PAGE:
Going Quasi-Pro on Digital Videography

After deciding for a month or two on this, I (read: WebMotif, the company I work for) dropped major dime on a thing I can’t possibly call a toy (it’s too expensive): a Canon GL2 3CCD DVcamcorder. Why did we get this DV camera?

Well, first, I have a job coming up where I will be doing some major promotional videos, with the help of a Vancouver Film School student / assistant, down south of the border. I needed to get this camera now to get familiar with it, and get ready for the job.

Second, I’m working on an upgrade to the CoffeeGeek site that will allow for something that is currently very hard to do – inclusion of video in the product reviews. Also, as I attend more news-related events (trade shows, seminars, shop openings, etc), having the option to videotape is key. All of this is going to be a large part of the CoffeeGeek site (depending on bandwidth usage) down the road.

Many, many moons ago (about 12 years), I was actually really proficient at film and video editing and such. I used to do it “old school” – splicing, editing on a film machine, you name it. I even got as deep as doing overlays, mild effects (fade ins, fade outs) and the like, all on film. Video at the time was pretty limited editing, but Carleton University had some (for the time), state of the art tools.

I also have a solid foundation in things like framing, conceptualization, visualization, story boarding (all craft components of film making), and technical knowledge, includling frame rates, aperture and shutter effects on filming, white balance, colour compensation, sharpness, and the like, mainly from my photography experience.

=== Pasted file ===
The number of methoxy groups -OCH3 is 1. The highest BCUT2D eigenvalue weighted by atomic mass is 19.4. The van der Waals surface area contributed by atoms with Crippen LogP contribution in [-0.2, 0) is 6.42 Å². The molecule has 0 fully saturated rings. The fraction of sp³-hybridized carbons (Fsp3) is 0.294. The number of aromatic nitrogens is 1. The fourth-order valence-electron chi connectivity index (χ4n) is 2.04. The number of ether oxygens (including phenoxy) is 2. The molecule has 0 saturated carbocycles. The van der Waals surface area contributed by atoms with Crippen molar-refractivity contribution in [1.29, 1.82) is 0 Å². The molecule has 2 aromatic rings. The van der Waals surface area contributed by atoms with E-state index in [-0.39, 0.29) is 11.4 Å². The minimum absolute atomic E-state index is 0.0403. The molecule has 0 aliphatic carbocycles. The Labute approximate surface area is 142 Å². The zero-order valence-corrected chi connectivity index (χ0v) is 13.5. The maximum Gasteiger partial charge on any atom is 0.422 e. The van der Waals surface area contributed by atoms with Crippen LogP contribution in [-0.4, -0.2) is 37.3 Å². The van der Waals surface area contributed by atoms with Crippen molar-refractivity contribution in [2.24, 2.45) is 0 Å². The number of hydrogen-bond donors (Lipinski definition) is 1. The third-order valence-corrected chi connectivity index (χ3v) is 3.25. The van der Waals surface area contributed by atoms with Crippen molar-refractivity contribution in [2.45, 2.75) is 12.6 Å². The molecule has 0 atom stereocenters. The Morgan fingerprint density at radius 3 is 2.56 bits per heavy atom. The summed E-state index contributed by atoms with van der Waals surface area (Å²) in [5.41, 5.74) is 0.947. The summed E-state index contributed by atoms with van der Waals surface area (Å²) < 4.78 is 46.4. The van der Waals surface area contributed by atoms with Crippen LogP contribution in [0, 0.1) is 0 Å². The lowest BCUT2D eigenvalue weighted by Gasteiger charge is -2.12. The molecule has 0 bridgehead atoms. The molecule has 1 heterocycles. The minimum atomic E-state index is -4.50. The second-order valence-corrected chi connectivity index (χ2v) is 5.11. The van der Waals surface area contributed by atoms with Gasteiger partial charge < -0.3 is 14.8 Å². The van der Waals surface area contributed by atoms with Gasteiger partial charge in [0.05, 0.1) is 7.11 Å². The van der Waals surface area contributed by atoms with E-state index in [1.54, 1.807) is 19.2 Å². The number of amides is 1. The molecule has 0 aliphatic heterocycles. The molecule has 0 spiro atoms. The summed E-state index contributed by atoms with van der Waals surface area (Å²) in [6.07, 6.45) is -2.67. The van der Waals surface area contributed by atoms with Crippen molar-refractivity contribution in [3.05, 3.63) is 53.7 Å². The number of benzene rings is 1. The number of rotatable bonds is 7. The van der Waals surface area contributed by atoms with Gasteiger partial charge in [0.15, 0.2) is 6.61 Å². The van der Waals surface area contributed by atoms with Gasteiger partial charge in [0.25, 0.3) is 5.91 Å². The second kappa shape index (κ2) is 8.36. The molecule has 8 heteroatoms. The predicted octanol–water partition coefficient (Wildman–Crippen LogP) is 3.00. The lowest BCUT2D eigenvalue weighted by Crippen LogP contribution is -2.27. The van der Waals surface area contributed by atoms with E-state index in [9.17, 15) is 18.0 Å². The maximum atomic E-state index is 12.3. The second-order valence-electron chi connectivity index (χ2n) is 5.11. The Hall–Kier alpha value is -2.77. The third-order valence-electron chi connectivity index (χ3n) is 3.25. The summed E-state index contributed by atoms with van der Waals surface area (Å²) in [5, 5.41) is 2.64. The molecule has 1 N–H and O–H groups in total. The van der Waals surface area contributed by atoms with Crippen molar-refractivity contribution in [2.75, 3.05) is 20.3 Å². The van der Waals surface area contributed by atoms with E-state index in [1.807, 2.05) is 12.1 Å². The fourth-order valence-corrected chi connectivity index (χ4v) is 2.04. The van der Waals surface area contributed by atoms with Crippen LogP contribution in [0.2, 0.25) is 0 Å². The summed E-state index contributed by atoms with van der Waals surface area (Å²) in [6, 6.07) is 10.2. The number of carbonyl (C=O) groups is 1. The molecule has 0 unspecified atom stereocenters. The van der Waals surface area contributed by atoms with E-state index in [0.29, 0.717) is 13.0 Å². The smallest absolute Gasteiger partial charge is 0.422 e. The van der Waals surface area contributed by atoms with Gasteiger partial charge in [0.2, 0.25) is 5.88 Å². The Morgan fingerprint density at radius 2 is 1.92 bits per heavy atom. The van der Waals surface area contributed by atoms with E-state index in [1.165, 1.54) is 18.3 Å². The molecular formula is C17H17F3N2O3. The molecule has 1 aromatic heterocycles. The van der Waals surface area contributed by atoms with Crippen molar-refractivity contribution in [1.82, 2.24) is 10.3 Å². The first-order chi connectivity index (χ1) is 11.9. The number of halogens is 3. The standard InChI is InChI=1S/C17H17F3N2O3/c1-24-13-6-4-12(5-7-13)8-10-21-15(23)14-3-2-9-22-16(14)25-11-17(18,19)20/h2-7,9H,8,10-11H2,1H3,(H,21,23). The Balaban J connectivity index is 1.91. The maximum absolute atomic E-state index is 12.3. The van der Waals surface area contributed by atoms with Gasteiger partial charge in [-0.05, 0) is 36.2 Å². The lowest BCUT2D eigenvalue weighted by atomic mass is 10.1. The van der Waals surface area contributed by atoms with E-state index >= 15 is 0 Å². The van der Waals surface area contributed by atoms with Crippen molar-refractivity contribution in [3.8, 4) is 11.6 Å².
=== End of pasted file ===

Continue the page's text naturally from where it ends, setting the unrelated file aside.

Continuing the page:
That stuff doesn’t scare me, per se. What does is how complex this GL2 is. It’s not a consumer camcorder. Some call it a prosumer model, but the title I like for it is ‘documentary camera’, in that it can produce very professional and film-like imaging (thanks to the 3CCDs, one for green, one for blue, one for red; also thanks to the massive CCDs inside, and modes like frame mode vs. normal (video) mode), yet it is very light weight in comparison to true “pro” cameras. At the moment, this camera overwhelms me, but I’m getting a handle on it.

For editing, we have two key tools – iMovie on the Mac (which completely rocks and is very easy to use), and Final Cut Pro, also on the Mac (which is a near-professional level editing program – many independent films that show up at major film festivals are cut together with FCP). I don’t know how to use FCP yet… but my videographer assistant does.

I have a third reason for dropping some $4,300 on this beastie – I wanted something with legs. I didn’t want to buy a $1000 consumer DVcam and be disapointed with it a year or two down the road. I wanted something that is a long term investment, and with the 20x optical zoom (and flourite lens), the 3 CCDs, and the wealth of super advanced and “pro” features, this camera definitely is an investment.

I’m definitely over the sticker shock – I have no regrets about buying the camera. Now I just have to get over my fear of the camera’s super advanced and non-toy-like featureset.

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